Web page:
The generated image data are handed over from the image acquisition device 1 via the interface 20 to an image-generating software module 9 that compiles the image data into an image and outputs the image for the user via, for example, the interface 7 to a picture screen 4 of the terminal 3 or stores it in the storage 21.
The control unit 2 also has an image evaluation device 10 in the form of a software module implemented on the computer. This in turn has a first parameter extraction module 11 that extracts the parameters or the values for the parameters at the respective position from the images generated by the image-generating module 9 and thus generates a parameter map. Instead of being directly taken from the image-generating module 9, alternatively, the initial or base images for this can also be taken from the storage 21 in which the image-generating module 9 previously stored the appertaining images. The parameter maps generated in the parameter extraction module 9, which can represent only a single parameter, can then likewise be directly displayed on the picture screen via the interface 7 or can in turn be deposited in the storage 21.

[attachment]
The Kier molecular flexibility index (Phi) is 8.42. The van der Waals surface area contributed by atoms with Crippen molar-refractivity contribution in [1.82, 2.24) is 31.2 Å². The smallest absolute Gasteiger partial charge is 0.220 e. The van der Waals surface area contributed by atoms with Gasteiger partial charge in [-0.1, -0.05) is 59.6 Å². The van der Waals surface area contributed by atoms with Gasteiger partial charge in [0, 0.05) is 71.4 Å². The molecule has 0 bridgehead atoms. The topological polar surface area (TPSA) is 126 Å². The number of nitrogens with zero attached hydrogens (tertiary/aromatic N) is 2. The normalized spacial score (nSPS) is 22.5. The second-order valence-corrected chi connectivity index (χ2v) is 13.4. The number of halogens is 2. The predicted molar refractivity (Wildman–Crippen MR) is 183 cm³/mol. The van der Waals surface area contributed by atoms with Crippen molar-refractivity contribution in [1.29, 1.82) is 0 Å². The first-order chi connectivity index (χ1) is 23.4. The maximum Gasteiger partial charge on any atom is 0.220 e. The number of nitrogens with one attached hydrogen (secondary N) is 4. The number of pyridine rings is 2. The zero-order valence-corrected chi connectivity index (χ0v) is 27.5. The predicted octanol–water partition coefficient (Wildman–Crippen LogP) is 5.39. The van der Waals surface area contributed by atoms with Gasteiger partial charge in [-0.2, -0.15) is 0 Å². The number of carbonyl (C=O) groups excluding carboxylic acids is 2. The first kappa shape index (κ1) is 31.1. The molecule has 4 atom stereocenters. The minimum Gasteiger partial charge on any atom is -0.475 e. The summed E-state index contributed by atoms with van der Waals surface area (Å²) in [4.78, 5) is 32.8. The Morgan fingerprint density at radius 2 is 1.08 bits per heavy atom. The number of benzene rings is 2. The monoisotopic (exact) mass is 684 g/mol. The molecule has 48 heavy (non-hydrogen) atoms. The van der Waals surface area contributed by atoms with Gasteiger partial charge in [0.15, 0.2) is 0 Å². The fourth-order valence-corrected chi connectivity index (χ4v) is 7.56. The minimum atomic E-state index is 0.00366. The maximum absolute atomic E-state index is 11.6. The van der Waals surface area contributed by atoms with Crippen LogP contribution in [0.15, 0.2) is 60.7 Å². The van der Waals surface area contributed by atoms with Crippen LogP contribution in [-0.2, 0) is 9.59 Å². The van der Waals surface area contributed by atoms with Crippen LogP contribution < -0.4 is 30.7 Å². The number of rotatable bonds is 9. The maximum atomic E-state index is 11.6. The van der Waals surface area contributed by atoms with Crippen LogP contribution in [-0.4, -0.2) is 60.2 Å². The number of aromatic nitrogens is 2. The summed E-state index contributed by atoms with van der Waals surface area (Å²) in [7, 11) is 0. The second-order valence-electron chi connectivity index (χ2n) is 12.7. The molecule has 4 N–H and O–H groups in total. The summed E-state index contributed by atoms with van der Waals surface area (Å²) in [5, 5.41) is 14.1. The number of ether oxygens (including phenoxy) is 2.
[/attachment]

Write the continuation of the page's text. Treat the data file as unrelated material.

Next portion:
Inventively, the image evaluation device 10 has a parameter-combining device 12 that operates the data from the various parameter maps to form a combined parameter map. The initial parameter maps can be directly taken from the parameter extraction module 11 or can be called from the storage 21. The inventive parameter-combining device 12 is a sub-routine of the software forming the image evaluation device 10. As first component, this parameter-combining device 12 has a transfer module 14 that accepts the incoming data of the individual parameter maps and converts each of the individual signal values I1, I2, In at each position (x, y) into a color value RGB1, RGB2, RGBn according to the first transfer function T1, T2, Tn prescribed for the respective parameter.